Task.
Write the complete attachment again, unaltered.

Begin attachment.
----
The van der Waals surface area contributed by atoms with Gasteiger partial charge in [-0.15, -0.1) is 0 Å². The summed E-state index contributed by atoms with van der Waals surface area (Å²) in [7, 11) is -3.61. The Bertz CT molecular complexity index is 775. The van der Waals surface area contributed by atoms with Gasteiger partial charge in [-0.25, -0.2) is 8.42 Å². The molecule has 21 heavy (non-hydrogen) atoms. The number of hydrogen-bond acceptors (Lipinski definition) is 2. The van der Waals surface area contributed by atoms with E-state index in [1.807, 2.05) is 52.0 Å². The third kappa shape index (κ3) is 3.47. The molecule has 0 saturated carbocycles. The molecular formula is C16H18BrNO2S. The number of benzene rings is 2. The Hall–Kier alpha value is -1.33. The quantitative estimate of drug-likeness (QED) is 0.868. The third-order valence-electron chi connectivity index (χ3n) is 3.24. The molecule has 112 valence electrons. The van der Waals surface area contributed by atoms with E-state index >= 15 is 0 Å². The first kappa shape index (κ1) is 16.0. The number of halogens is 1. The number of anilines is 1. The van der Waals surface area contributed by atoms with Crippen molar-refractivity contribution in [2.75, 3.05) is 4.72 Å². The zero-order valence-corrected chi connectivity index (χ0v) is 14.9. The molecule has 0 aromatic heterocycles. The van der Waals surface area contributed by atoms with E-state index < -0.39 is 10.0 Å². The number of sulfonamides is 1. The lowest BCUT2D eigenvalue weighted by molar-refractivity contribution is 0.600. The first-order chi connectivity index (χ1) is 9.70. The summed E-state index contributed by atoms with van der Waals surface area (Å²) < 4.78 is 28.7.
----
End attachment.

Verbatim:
The van der Waals surface area contributed by atoms with Gasteiger partial charge in [-0.15, -0.1) is 0 Å². The summed E-state index contributed by atoms with van der Waals surface area (Å²) in [7, 11) is -3.61. The Bertz CT molecular complexity index is 775. The van der Waals surface area contributed by atoms with Gasteiger partial charge in [-0.25, -0.2) is 8.42 Å². The molecule has 21 heavy (non-hydrogen) atoms. The number of hydrogen-bond acceptors (Lipinski definition) is 2. The van der Waals surface area contributed by atoms with E-state index in [1.807, 2.05) is 52.0 Å². The third kappa shape index (κ3) is 3.47. The molecule has 0 saturated carbocycles. The molecular formula is C16H18BrNO2S. The number of benzene rings is 2. The Hall–Kier alpha value is -1.33. The quantitative estimate of drug-likeness (QED) is 0.868. The third-order valence-electron chi connectivity index (χ3n) is 3.24. The molecule has 112 valence electrons. The van der Waals surface area contributed by atoms with E-state index >= 15 is 0 Å². The first kappa shape index (κ1) is 16.0. The number of halogens is 1. The number of anilines is 1. The van der Waals surface area contributed by atoms with Crippen molar-refractivity contribution in [2.75, 3.05) is 4.72 Å². The zero-order valence-corrected chi connectivity index (χ0v) is 14.9. The molecule has 0 aromatic heterocycles. The van der Waals surface area contributed by atoms with E-state index < -0.39 is 10.0 Å². The number of sulfonamides is 1. The lowest BCUT2D eigenvalue weighted by molar-refractivity contribution is 0.600. The first-order chi connectivity index (χ1) is 9.70. The summed E-state index contributed by atoms with van der Waals surface area (Å²) < 4.78 is 28.7.